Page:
Human Resources


The following guidance is subject to change as new information is received. It is recommended that these answers are viewed online to ensure availability of the most current information.


  • How will UNM decide when to shut down operations and send employees home?

(Last Updated 08/23/09)

University Business Policies and Procedures Manual #3435 Inclement Weather, Section 1 states:  “The President will determine if the Albuquerque campus will close. The directors of each branch campus will determine if their respective campus will close.” (http://www.unm.edu/~ubppm/ubppmanual/3435.htm)

These same protocols will be used for any decisions for closure related to H1N1 or other emergency situation.

  • Have thresholds been established to shut down operations and send employees home?

(Last Updated 08/28/09)

The President has requested that the Emergency Operations Center establish procedures to identify qualitative and quantitative factors to assist in this decision making process.   The group expects to have a formal plan in place no later than September 4, 2009.   The focus is utilizing the existing reporting structure at the University to inform and escalate, if necessary, when absenteeism or the ability to maintain the integrity of operations is in jeopardy.  More details will be posted when final procedures are put into place.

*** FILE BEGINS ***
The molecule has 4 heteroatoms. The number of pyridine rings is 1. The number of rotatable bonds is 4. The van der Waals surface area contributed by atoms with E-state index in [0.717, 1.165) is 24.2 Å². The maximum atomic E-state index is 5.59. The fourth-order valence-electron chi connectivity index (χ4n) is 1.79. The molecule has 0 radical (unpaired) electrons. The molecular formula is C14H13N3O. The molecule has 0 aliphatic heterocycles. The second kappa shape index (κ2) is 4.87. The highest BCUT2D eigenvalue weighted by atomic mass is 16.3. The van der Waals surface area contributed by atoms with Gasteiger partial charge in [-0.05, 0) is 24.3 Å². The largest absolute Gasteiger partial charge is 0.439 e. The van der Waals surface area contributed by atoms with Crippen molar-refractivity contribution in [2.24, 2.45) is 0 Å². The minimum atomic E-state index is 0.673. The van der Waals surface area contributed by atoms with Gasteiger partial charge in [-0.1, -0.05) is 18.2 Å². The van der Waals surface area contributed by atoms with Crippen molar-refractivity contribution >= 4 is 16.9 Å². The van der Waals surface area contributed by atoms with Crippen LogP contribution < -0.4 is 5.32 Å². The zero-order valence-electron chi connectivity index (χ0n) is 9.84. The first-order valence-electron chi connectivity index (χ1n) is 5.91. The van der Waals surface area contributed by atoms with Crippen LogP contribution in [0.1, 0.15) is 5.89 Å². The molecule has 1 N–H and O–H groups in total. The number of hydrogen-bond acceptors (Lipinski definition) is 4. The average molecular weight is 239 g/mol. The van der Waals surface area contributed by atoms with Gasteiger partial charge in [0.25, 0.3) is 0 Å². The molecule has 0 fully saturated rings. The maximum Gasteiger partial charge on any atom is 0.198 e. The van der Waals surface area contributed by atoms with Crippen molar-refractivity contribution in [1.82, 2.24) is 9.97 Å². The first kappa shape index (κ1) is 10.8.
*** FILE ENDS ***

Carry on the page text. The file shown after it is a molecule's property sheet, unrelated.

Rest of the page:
• If UNM closes, how will students, faculty, and employees be notified?

(Last Updated 08/28/09)

University Business Policies and Procedures Manual #3435 Inclement Weather, Section 1 states: “Employees will be advised of early release, late report, or no report conditions through TV and radio announcements, with specific information about the Albuquerque campus given over UNM's "Snow Hotline," 277-SNOW. The announcements will specify if the University is open, delayed, or closed.”
These same protocols will be used for any decisions for closure related to H1N1 or other emergency situation.

In addition, the Division of Human Resources has established operating protocols that every phone voice mail greeting within Human Resources will reference a central line within the Division.  These central lines will be updated with important information for managers and/or employees in the event of a closing due to H1N1 or other emergency situation.